Monday, July 07, 2008

The Hip Hop Generation Gap: I Cram to Understand


What in the name of patriarchy is Ice-T talking about?

Cop Killer Ice-T? Law and Order Ice-T?

It isn't clear to me whether Ice-T is more angry at Hurricane Chris's
and Souljah Boy's perceived lack of "black thug" masculinity or at the
their inability to measure up to Rakim, Das Efx and BDK as emcees.

"Man Up"?

"Take those beads out your hair"?

Please take a moment to understand the irony of a gangster rapping black
man pulling his Cop Killer song amid political controversy, turning around
and acting as a police officer on a television show, then criticizing
myspace rappers for ruining hip hop.

It took me a minute to tie that together. Irony is bugged.

Why did societal pressures influence Ice-T to pull cop killer,
but there is not nary chirp about 50 or Prodigy rapping about killing
20 dudes on Thursday after breakfast?

Because the murder of black men fails to enrage us.

Talk about the public performance of "The Black Thug".

Ice T has been moving in some real, ahem,
non thuggish,
circles for the last 8 years so he comes across as putting
10 on 2 for telling someone to man up.

Granted, I will note that he has performed as recently,
as 2006 as a rapper.

However, it would be interesting to see how he performs his day
to day masculinity on the set of one of his Dick Wolf projects.

What Ice-T and many of us fail to understand is that, since Mc Hammer,
in general, and since The Chronic specifically, since the advent of
Soundscan, Hip Hop is like property in Downtown Brooklyn,
Oakland or Chicago.

Its worth a lot of money to those who own the rights to it.

Capitalism performs a specific function with precise efficiency.

This function is to obtain the most profit out of capital (productive

Sometimes that capital is a rental house other times its stock in Viveindi
Universal Studios

Let me ask you this.

Why is a cd that cost $3 cents to make $15.99 in the stores? Profits.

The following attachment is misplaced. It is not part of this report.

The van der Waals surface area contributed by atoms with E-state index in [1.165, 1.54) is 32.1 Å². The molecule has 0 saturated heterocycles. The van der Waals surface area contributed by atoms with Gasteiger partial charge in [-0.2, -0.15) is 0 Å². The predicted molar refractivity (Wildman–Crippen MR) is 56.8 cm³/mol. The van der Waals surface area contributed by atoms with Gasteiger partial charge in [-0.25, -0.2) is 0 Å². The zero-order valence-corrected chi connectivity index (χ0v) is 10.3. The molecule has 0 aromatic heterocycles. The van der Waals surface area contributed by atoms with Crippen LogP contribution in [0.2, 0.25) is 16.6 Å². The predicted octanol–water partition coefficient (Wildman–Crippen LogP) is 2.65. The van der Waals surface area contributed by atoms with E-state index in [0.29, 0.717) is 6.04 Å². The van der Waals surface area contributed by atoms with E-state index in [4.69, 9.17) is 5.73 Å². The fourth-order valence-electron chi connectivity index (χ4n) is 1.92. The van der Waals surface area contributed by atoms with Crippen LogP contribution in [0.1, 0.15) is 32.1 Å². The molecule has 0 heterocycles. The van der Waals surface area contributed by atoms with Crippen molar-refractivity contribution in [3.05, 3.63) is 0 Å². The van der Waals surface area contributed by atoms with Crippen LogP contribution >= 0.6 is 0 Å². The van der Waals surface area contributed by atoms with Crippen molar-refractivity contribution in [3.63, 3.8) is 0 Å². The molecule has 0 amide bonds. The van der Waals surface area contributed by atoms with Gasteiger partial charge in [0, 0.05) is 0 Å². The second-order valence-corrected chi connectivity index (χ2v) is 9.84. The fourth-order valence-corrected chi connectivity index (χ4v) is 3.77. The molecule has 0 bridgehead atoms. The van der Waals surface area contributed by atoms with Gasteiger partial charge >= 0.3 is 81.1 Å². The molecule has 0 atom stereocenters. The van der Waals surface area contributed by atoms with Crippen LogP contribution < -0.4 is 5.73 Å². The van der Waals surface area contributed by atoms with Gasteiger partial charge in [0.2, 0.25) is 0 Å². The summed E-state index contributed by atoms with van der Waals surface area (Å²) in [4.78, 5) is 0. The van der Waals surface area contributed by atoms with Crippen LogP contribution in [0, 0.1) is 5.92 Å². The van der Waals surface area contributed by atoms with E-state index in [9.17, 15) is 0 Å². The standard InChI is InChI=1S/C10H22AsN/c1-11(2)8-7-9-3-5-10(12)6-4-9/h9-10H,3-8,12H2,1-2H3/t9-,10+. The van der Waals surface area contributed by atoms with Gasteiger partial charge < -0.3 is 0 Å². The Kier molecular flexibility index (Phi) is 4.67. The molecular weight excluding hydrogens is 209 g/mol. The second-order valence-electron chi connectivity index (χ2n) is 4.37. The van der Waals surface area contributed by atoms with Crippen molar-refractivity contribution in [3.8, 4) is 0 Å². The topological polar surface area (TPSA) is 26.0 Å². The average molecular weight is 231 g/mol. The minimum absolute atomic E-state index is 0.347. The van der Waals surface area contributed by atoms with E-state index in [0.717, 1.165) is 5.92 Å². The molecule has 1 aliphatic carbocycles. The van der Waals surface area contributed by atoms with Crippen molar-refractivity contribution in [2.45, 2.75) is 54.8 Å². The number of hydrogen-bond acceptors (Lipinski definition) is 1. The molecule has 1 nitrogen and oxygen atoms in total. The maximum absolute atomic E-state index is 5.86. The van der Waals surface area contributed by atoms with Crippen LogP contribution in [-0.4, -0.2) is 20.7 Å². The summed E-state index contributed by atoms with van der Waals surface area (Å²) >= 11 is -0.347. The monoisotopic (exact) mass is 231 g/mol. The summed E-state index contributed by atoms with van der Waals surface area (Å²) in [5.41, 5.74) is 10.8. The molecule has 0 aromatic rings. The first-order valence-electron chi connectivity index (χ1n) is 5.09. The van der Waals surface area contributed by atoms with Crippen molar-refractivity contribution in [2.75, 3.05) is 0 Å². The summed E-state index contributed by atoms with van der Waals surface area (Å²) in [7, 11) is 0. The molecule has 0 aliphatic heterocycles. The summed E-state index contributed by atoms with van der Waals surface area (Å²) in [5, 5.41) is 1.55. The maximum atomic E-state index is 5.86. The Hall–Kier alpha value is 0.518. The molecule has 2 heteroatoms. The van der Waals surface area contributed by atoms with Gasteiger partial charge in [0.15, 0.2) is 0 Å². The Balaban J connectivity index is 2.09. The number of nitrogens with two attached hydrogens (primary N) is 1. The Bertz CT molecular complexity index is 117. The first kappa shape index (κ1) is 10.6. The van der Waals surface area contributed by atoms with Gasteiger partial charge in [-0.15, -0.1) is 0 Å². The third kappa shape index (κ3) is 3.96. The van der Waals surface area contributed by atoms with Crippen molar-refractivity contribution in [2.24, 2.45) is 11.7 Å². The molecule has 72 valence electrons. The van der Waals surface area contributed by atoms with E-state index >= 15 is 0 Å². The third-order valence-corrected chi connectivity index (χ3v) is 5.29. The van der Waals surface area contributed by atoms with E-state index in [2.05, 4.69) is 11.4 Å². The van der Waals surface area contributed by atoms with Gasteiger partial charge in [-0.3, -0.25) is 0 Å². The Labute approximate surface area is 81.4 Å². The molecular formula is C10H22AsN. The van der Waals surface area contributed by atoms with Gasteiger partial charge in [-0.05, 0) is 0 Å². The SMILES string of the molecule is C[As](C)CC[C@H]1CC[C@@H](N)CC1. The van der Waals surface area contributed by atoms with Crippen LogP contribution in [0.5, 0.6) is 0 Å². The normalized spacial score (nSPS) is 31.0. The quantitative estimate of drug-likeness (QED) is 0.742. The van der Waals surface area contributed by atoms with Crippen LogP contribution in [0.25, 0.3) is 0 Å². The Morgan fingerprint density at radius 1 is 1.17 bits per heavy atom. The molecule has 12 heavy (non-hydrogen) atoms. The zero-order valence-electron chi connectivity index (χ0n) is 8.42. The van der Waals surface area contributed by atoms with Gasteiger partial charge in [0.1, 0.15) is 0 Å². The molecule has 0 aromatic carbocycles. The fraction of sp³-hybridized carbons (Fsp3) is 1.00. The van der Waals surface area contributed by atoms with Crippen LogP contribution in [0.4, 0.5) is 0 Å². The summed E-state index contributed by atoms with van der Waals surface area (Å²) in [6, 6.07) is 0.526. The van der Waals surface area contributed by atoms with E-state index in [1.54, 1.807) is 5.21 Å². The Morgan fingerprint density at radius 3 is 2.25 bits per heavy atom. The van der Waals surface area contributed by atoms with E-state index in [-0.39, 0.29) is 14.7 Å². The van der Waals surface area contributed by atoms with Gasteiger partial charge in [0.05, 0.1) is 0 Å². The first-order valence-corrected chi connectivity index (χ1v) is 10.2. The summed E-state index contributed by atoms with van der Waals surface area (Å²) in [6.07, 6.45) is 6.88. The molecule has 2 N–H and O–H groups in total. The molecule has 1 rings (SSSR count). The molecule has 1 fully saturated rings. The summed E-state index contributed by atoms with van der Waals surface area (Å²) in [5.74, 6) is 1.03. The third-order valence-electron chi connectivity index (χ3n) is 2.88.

Why is the rent $1100 this year, when it was $850 three years ago? Profits.

Why is gas $4.20 per gallon? Demand, Supply shortages AND Profits.

Quality control, culture or People be damed.

There is a comment on a three year old post on Hip Hop Blogs, ironically
on the hip hop generation gap which
sums up why 2008 is not 1988.

The commenter interestingly named, Iamtheskidwad writes,

I think it's important to see that the exceptional 1% comes to represent and define an era. 99% of artists today are just as wack as back in '89 (when there was just sunshine).

Overall, I think the quality of rap music overall has remained solid to this day. But I definitely agree that we don't have that special 1% anymore. This is old news, but I think the optimism and the sense of possibility was a big part of it. The music had an expansive consciousness. There was a balance between the individual and the group. Rappers still had a little restraint. They were still conscious of their role as representatives of black people and the struggle. Now the attitude is like, "Of course I'm part of the struggle... I'm black."

I also think the audience in the 1980s was looking to rap music to address a wide range of issues. The music had a multi-dimensional social and cultural purpose. But now the music seems to have a much narrower purpose: hedonism and typecasting.

I know this might strike some people the wrong way, but back then I think it was more about being a person, an individual. Now, it's way more about being black in this very self-conscious and superficial way.

I find it ironic that now that a lot of the artistic chains have been lifted, black artists can say anything they want... and yet somehow precisely the opposite is what happens: a lot of rappers seem to be reading from a script on "how to be Black." sorry, i just had to say it.

Upon rereading that I moved by both the honesty, eloquence and sincerity.

Rappers had a little restraint.

Now rapper turned actor-rappers are telling the myspace rappers to man up.


the prisoner's wife said...

aww, pimpin quotes? kidding.

but as we discussed yesterday & as the commenter alluded too, this is nothing new. there have always been Soulja Boys & there always will be. and if ANYONE should understand capitalism it should be a pimp, Ice-T. he should know that money, not a culture, not a particular person, is what drives the popularity of things and that he is allowing his view of "what's hood" and/or masculine overshadow his knowledge of the business.

i mean, i hate their (souja boy + hurricane cris + et. al) music, but who am i to crack on their masculinity? isn't that the same thing people tried to do with the Fresh Prince? he was somehow not black enough because he rapped happy, as if black folks are never happy & hip hop ain't about a party.

Model Minority said...

isn't that the same thing people tried to do with the Fresh Prince? he was somehow not black enough because he rapped happy, as if black folks are never happy & hip hop ain't about a party.